There is no shortage of architectural landmarks in Hamilton. The city is abundant in brilliant feats and eye-catching designs, found at virtually every corner of the downtown core and adjacent neighbourhoods. Today, we’ll take a look at some of our favourites:
Thomas B. McQuesten High Level Bridge
A picturesque welcome to the City of Hamilton, the Thomas B. McQuesten High Level Bridge was designed by renowned architect John Lyle in the early 1930’s to serve as an iconic gateway to the city. Lyle, who has designed beautiful architecture in several Canadian cities, has left an indelible mark in Hamilton – the city he grew up in. Providing beautiful views of Lake Ontario and Pier 8, the bridge is celebrated as an exceptional landmark.
The Coppley Building
Established in 1856, The Coppley Building at York and MacNab once served as the city’s primary textile factory. Now, it’s being reimagined as a community hub that will house art exhibits and public events while providing spaces for non-profits and private businesses. The original structure will remain untouched throughout the new development, upholding Hamilton’s beloved historic charm and character.
How many cities in Canada can say that they have their own castle? Built in the 1830’s on a former military encampment, Dundurn Castle is an Italianate-style recognized National Historic Site with 40 unique rooms and a two-acre garden. Today, it is open for visitors to explore, dine, and shop unique Canadian souvenirs.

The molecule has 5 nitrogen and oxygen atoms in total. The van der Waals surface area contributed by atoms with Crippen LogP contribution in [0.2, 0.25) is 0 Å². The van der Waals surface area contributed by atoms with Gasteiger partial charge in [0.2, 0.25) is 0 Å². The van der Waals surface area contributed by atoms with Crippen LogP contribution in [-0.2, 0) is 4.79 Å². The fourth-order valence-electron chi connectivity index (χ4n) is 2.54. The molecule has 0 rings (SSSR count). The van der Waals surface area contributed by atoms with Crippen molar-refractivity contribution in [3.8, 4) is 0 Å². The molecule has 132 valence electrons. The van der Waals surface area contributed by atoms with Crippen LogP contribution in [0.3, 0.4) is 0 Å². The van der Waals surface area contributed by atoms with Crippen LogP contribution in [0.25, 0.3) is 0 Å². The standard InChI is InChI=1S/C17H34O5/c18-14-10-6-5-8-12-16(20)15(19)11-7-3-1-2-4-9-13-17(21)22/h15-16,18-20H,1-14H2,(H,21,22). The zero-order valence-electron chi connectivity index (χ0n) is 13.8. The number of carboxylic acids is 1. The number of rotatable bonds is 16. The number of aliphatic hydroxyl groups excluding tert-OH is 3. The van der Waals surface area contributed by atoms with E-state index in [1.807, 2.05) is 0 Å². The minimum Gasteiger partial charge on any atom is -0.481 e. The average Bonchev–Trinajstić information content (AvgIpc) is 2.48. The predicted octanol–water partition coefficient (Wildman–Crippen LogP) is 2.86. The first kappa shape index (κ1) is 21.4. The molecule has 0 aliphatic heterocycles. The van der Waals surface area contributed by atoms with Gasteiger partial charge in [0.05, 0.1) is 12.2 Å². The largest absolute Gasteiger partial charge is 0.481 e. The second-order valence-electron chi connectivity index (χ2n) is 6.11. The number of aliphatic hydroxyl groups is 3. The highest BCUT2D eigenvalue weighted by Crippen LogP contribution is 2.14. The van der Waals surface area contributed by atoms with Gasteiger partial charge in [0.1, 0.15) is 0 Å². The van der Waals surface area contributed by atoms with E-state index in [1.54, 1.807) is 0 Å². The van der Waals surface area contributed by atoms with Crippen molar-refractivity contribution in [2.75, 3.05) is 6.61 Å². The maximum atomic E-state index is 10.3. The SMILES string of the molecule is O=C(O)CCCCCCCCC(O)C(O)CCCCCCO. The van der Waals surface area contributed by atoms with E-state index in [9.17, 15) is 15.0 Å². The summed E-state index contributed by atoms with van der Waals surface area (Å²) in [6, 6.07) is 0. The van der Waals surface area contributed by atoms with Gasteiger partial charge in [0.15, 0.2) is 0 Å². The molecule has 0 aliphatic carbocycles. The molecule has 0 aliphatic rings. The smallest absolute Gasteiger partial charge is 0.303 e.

The Hamilton Public Library Central Branch and The Farmers’ Market
Recently renovated, the Hamilton Public Central Branch is more than just your basic library. This one boasts large floor-to-ceiling windows on the first two floors that overlook the urban environment. The farmers’ market occupies this space, while the six-story tower above serves as Hamilton’s main reference library.
Joyce Centre for Partnership & Innovation at Mohawk College
The Centre for Partnership and Innovation at Mohawk College is one of the city’s first net-zero developments, giving students a true all-encompassing sustainable curriculum. The progressive approach features solar-powered state-of-the-art labs, workshops, open study spaces and lecture theatre, attracting the very best students who want to pave a path for a resilient future.
These buildings, and others, new and old, are institutional landmarks in our beloved city that time and time again cause us to pause to reflect on their beauty. The best part? These are all quite accessible from Pier 8’s waterfront.
To learn more about the Pier 8 development, visit: http://www.pier8living.com